Wednesday, May 1, 2013

Sankat Mochan Sangeet Samaroh 2013 - Day one

Despite his divine presence pervading the entire space in Sankat Mochan, physical absence of Mahant-ji - Late Shri Veer Bhadra Mishra - with his calm and serene demeanor was acutely felt. A subtle somberness hung in the air, even as everyone quietly went about doing what they were meant to be doing. It was as if we were still being guided by his spirit and were in our own ways acknowledging it. May his soul rest in peace.

The star attraction of the evening undoubtedly was Anup Jalota. Still carrying his inimitable style of setting up an atmosphere of a jivy satsang with his popular bhajans and his ultra popular applaud-drawing techniques of vocal elasticity, he kept the motley benarasi crowd in good humor.

The rest of the evening was staging newcomers and promising talents. 

Akash, an teenager from Bangalore made a brave and honest attempt with his flute to jam up with Bhaskarnath's shehani as they gradually unfolded the intricacies of raga Jog, with justified caution. Submitting to rigor and staying within the bounds to not risk contamination of a raga often brings out its essence. Akash and Bhaskar aptly displayed this ability and must say, even as budding talent, were considerably appreciate and applauded by a rather sensitive and sensing audience. 

The samaroh staged another flautist duo - two sisters - Suchismita & Devpriya - able disciples of Pandit Hariprasad Chaurasia. It was their maiden stage performance at the sangeet samaroh which was obvious from the initial hiccups in exposition of raga Bageshree they experienced. The mystical energy of the space has the ability to hold those who surrender with humility. It happened with the two sisters soon getting centered and finding the notes mellifluously flowing out of their instruments. Influence of Hari-ji's style was unmistakable. And yet lacked the 'aha' that he left the audiences with, even a decade back. Is it about seasoning , maturity and sadhana? Or is it also about ones emotional location, one's intent and commitment to make music a passage unto the primordial silence, the un-struck sound of Aum?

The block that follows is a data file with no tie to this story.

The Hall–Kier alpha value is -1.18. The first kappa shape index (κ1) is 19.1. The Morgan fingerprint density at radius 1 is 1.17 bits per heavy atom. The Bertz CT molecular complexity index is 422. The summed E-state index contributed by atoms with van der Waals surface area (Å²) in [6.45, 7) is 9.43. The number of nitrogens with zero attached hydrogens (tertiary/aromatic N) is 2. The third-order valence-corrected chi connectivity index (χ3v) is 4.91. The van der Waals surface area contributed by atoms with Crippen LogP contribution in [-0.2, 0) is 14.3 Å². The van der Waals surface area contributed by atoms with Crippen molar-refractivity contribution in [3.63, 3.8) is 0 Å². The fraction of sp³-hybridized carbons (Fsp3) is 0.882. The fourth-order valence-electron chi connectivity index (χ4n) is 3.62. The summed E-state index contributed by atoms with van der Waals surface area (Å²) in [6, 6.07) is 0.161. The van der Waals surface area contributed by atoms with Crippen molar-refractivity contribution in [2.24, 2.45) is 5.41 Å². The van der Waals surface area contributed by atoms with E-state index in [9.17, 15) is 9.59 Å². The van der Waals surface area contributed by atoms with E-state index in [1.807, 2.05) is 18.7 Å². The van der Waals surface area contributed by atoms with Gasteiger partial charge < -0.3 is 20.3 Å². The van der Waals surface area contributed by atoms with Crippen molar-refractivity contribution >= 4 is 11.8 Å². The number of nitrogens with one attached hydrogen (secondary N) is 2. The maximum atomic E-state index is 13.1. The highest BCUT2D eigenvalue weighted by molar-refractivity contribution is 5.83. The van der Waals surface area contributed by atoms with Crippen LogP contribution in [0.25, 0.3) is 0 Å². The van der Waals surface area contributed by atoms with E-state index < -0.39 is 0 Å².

While on the one hand the space comes with the compassion to hold and uphold the humble and honest, it is also can be ruthless in teaching valuable lessons to those get carried away with their performer-ship. The space has little consideration for lineage, school and heritage one comes from. What matters is the emotional location of the artist in the 'here and now'. This, for the nth time was experienced when Abhay Rustom Sapori - son of much loved and revered Pandit Bhajan Sapori took the stage. Choosing to play a rare evening raga Saraswati after mid night - a raga with a rather limited range for improvisation on an instrument like santoor with limitations of glide, was in itself a statement. The 45 min of alap and jor, though 'executed' with impeccable dexterity, left the audience with a sense of incompleteness. And the four compositions that followed were just an extension of the same display of dexterity - this time with tempo and rhythm. Choosing limits to display effort and technical mastery of transcending those limits could be a good way to tease the intellect of a critic but may not be the best way to home into a human heart and definitely not a sufiana way of loosing oneself in the ocean of divinity.

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